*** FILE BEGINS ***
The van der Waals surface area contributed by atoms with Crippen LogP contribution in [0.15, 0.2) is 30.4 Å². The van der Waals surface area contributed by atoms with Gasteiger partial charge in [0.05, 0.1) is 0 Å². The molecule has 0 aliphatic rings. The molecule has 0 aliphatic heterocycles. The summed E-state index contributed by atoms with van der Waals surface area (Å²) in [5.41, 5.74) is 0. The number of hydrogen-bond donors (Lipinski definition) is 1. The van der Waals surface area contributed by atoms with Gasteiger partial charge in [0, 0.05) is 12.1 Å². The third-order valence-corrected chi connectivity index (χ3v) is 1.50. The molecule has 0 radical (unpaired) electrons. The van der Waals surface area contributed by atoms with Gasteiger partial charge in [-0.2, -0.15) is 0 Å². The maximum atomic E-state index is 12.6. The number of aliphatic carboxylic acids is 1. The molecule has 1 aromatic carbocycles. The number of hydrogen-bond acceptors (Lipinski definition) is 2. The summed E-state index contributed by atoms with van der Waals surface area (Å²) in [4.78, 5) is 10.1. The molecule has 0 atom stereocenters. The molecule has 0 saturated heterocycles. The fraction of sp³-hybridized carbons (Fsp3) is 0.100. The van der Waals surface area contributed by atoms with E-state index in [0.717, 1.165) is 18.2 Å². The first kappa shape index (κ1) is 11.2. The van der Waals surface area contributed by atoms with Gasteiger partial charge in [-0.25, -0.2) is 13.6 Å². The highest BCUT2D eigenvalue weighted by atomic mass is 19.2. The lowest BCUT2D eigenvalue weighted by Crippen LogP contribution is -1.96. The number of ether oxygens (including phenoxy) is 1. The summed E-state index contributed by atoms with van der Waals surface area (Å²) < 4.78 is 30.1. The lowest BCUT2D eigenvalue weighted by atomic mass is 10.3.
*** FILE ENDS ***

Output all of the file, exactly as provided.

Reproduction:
The van der Waals surface area contributed by atoms with Crippen LogP contribution in [0.15, 0.2) is 30.4 Å². The van der Waals surface area contributed by atoms with Gasteiger partial charge in [0.05, 0.1) is 0 Å². The molecule has 0 aliphatic rings. The molecule has 0 aliphatic heterocycles. The summed E-state index contributed by atoms with van der Waals surface area (Å²) in [5.41, 5.74) is 0. The number of hydrogen-bond donors (Lipinski definition) is 1. The van der Waals surface area contributed by atoms with Gasteiger partial charge in [0, 0.05) is 12.1 Å². The third-order valence-corrected chi connectivity index (χ3v) is 1.50. The molecule has 0 radical (unpaired) electrons. The van der Waals surface area contributed by atoms with Gasteiger partial charge in [-0.2, -0.15) is 0 Å². The maximum atomic E-state index is 12.6. The number of aliphatic carboxylic acids is 1. The molecule has 1 aromatic carbocycles. The number of hydrogen-bond acceptors (Lipinski definition) is 2. The summed E-state index contributed by atoms with van der Waals surface area (Å²) in [4.78, 5) is 10.1. The molecule has 0 atom stereocenters. The molecule has 0 saturated heterocycles. The fraction of sp³-hybridized carbons (Fsp3) is 0.100. The van der Waals surface area contributed by atoms with E-state index in [0.717, 1.165) is 18.2 Å². The first kappa shape index (κ1) is 11.2. The van der Waals surface area contributed by atoms with Gasteiger partial charge in [-0.25, -0.2) is 13.6 Å². The highest BCUT2D eigenvalue weighted by atomic mass is 19.2. The lowest BCUT2D eigenvalue weighted by Crippen LogP contribution is -1.96. The number of ether oxygens (including phenoxy) is 1. The summed E-state index contributed by atoms with van der Waals surface area (Å²) < 4.78 is 30.1. The lowest BCUT2D eigenvalue weighted by atomic mass is 10.3.